Russia has increased its alliance with North Korea, despite being isolated from the international community and in need of weapons and ammunition to continue its fight in Ukraine. Recent developments suggest deepening military cooperation, which could prolong the war in Ukraine and increase provocations on the Korean peninsula.
Russia reaffirmed its intentions on 26 October 2023, pledging to develop close relations with Pyongyang. North Korea’s Foreign Minister Choe Son-hui warned that North Korea’s relations with Russia would act as a “powerful strategic” element if security in the region is endangered due to the US-led trilateral military alliance with South Korea and Japan.
The deepening of the North Korea-Russia alliance began in July 2023 when North Korean leader Kim Jong-un welcomed a Russian delegation to Pyongyang, headed by Russian Defence Minister Sergei Shoigu. Shoigu proposed trilateral naval exercises involving China and North Korea, highlighting Moscow’s willingness to deepen cooperation. Kim Jong-un expressed his interest in deepening ties with Moscow in a public manner by making a personal visit to Russia on 12 September 2023.
The US accuses North Korea of supplying arms to Russia for its war in Ukraine and threatens severe consequences if Kim strikes an arms deal with Russian President Vladimir Putin. Putin expressed his intention to help North Korea build satellites and develop its space program, and to discuss further cooperation on a broad range of topics with Kim Jong-un. The fruits of the summit seem to be materializing, with an October 2023 report indicating a dramatic increase in freight railcar traffic at North Korea’s Tumangang Rail Facility.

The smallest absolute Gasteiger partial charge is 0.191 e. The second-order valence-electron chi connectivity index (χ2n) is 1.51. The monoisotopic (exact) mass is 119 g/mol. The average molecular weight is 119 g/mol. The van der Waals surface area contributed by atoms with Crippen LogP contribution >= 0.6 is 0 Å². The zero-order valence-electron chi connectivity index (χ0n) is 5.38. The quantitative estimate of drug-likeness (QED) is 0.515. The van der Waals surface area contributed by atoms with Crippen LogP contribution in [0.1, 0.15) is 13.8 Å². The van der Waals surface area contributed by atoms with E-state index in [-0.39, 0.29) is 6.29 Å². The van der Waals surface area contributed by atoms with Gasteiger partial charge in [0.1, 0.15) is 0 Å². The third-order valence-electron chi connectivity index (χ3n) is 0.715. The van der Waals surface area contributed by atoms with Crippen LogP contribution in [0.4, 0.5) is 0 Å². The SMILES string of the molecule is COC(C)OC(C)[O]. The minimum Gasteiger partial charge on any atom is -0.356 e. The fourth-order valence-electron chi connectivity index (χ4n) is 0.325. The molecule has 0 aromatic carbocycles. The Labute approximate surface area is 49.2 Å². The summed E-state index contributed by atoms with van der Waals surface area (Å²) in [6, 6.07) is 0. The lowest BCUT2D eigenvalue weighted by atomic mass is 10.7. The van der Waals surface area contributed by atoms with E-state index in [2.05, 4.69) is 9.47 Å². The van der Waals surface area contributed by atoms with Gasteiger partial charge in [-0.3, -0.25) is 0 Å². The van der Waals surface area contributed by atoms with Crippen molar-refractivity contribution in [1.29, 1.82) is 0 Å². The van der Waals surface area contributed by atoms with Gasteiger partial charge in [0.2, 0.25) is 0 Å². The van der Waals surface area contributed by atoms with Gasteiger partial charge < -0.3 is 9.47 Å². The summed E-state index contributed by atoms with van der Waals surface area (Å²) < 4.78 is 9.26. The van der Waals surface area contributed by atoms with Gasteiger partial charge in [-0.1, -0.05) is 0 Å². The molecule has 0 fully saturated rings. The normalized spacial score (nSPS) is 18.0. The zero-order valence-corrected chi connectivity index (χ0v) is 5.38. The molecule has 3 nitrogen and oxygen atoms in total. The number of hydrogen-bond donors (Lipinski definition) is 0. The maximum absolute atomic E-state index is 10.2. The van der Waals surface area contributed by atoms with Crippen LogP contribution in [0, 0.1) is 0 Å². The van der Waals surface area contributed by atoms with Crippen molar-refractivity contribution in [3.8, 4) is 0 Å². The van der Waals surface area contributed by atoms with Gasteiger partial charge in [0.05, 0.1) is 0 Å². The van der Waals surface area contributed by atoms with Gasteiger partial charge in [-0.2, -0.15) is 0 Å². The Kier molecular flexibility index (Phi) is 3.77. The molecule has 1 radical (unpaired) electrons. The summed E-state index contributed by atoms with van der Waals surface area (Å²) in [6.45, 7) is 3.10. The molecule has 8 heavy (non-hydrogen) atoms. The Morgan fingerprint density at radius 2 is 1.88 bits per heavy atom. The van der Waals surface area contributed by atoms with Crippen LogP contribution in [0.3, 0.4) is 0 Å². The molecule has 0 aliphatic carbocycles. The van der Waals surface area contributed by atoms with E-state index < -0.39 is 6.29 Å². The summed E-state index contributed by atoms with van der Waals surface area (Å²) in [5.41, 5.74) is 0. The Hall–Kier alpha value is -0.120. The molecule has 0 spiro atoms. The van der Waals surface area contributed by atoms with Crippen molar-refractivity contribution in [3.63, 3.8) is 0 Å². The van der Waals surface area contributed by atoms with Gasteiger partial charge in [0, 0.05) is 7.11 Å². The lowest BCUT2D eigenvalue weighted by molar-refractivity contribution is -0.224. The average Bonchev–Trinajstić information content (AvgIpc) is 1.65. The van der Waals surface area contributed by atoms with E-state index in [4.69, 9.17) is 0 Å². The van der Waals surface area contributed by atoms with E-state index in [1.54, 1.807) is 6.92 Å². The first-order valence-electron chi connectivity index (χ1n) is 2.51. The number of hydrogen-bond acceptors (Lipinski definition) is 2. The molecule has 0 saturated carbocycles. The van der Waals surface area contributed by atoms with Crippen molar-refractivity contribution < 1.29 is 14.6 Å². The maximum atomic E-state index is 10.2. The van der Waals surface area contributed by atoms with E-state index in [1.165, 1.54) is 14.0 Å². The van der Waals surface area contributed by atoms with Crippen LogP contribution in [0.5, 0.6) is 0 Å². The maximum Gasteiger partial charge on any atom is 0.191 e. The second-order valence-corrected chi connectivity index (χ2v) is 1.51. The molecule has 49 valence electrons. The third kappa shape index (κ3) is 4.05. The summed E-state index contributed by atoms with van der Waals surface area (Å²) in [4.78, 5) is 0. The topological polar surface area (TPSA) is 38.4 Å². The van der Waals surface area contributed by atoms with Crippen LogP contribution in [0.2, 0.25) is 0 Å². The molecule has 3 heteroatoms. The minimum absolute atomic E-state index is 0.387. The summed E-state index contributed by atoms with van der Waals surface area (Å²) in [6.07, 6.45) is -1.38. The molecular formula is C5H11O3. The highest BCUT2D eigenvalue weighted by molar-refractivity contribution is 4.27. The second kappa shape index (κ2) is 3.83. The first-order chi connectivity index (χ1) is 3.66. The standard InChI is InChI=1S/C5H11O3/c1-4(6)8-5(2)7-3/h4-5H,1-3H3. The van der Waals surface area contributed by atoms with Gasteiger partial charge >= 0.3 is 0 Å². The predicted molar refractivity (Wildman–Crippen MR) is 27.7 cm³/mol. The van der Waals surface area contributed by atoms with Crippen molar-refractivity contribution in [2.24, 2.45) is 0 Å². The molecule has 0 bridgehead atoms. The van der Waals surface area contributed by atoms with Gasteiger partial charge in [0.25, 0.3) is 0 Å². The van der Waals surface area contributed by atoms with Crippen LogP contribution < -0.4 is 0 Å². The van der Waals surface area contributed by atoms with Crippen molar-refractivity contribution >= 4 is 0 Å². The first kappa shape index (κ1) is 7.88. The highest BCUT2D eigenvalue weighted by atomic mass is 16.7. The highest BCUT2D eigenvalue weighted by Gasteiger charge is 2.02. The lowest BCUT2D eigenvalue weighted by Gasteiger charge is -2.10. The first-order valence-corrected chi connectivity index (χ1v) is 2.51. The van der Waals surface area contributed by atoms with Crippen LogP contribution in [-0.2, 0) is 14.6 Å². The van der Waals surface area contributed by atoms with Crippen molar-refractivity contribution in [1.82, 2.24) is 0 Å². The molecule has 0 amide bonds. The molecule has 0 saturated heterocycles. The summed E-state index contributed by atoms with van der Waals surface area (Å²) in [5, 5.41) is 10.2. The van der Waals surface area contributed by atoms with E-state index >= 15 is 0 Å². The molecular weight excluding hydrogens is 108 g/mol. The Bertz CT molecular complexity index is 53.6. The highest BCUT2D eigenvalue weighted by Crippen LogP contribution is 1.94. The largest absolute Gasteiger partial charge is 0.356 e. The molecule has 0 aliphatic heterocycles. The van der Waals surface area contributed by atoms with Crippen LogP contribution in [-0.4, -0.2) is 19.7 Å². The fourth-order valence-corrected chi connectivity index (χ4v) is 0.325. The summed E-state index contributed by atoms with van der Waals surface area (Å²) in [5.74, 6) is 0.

Russia may provide advanced military technology and food aid to North Korea in exchange for weapons and assistance in developing its military capabilities. North Korea’s visit to Russia serves to show the world that the ‘hermit kingdom’ is not as isolated as many may think. Deepening ties with Moscow also serves Pyongyang’s interests in reducing its dependence on China for aid and trade.
China faces a difficult balance between maintaining North Korea as a buffer state to counter the US and preventing escalating tensions on the Korean peninsula. Denuclearization of North Korea is in Beijing’s interests, as it would challenge the need for US troops in South Korea. Russia’s provision of advanced military technologies to North Korea could lead to a more dangerous weapons program, potentially escalating tensions near China’s border. However, North Korea’s support for Russia in Ukraine could prevent Moscow from suffering defeat, containing US power.
Given China’s influence, North Korea and Russia are unlikely to engage in actions that directly harm China’s interests. Both North Korea and Russia are likely to maintain close communication with China. The Kremlin is calling for closer policy coordination between Moscow and Beijing to counter Western aims at the ‘double containment of Russia and China’. Cold War-era blocs are becoming increasingly solidified, raising tensions across Europe and Asia.